You can also use a sex toy, with or without the help of a partner. There are many made with a special curve known as a “G-spot stimulator.”

Not every woman can easily ejaculate, so don’t be disheartened if it doesn’t work as you expect. It may be more difficult for some because of your physical makeup, weak pelvic-floor muscles, inability to properly relax, etc. However, every woman has the biological anatomy to ejaculate — so it is possible, in theory, that if you pay attention to this very special body part you will reap the rewards.

Now, to find my G-spot!

Since your G-spot may not be accustomed to stimulation, you might have to work on it regularly to feel it begin to open and become sensitized to touch. You can create a G-spot stimulation ritual with your partner or on your own — or both!

Remember, practice makes perfect. Keep trying and just go with the flow to master this trick.

You learn something new every day, ladies!

For more information on women’s sexual health and awareness, check out VenusBlogs everyday and stop in at our other site for The Manhattan Center for Gynecology.

2 Responses

  1. Julie Cohen

    The article caught my attention – The first two paragraphs made me think – About time we start discussing the Vagina and all of her beautiful wonderment’s… However, you absolutely positively lost me at the 3rd paragraph.

    You have left out a very large community of women by your heteronormative instructional manual on how to achieve ejaculation with a man. Seriously? Are you not aware of the community that resides within this community of vagina holders? As a Lesbian, a woman who only sleeps with women (in case you needed a definition)… I do not have a male partner mounting me from behind as he thrusts deep within me. I have a female partner, who has fingers and a fabricated penis. She can certainly enter me, me on top of her or her behind me or even missionary.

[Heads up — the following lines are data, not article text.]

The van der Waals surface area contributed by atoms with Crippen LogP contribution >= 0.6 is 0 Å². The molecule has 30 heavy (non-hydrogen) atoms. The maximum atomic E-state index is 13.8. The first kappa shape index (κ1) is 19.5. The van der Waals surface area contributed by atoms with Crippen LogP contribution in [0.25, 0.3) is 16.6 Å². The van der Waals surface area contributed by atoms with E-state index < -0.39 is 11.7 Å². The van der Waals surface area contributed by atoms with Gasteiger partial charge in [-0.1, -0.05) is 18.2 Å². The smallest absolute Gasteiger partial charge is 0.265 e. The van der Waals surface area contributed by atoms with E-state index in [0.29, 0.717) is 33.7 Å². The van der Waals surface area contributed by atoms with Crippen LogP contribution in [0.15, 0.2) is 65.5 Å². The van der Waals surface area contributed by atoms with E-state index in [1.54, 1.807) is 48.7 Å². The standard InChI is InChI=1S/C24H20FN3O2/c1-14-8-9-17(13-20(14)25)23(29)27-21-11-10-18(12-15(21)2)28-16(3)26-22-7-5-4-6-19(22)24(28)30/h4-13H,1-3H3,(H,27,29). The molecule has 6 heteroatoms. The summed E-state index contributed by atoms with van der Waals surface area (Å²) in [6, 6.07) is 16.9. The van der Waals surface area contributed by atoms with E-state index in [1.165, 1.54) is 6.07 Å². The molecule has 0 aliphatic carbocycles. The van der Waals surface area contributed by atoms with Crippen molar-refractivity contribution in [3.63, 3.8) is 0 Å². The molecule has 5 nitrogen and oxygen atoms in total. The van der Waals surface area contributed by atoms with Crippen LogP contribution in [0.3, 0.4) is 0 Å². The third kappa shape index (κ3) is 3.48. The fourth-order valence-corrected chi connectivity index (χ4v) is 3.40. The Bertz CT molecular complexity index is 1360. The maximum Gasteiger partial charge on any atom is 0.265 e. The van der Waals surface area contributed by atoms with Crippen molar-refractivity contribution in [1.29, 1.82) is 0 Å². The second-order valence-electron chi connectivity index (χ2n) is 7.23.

Please, when discussing all the amazing things our vagina’s can accomplish and the pleasure she brings us – remember the rest of the women out there who do not sleep with male bodied members of our society.

    Other than that – sans the exclusion of my community of Lesbian women — You did great!



    • VenusBlogs

      AWESOME comment, Julie!!!

      Yes, of course I am aware, but also know that I did not write this article, it is comprised of quotes from Laura Berman — so sorry if there was any confusion. Yes, Dr. Berman speaks from the hetero viewpoint, but hell knows that’s not the only viewpoint there is!

      Your comment is so educational, and it really introduces the idea that every avenue of thought on this subject must be investigated. That’s why we call it a “conversation” here at VenusBlogs — because we NEED to hear your input. It’s through your own voice that other women will identify their own experience. We deliver a starting point and our readers can fly with it, and hopefully, they can fly as well as you’ve just done.

      Thank you, Julie. Now, I’m depending on you for more! 🙂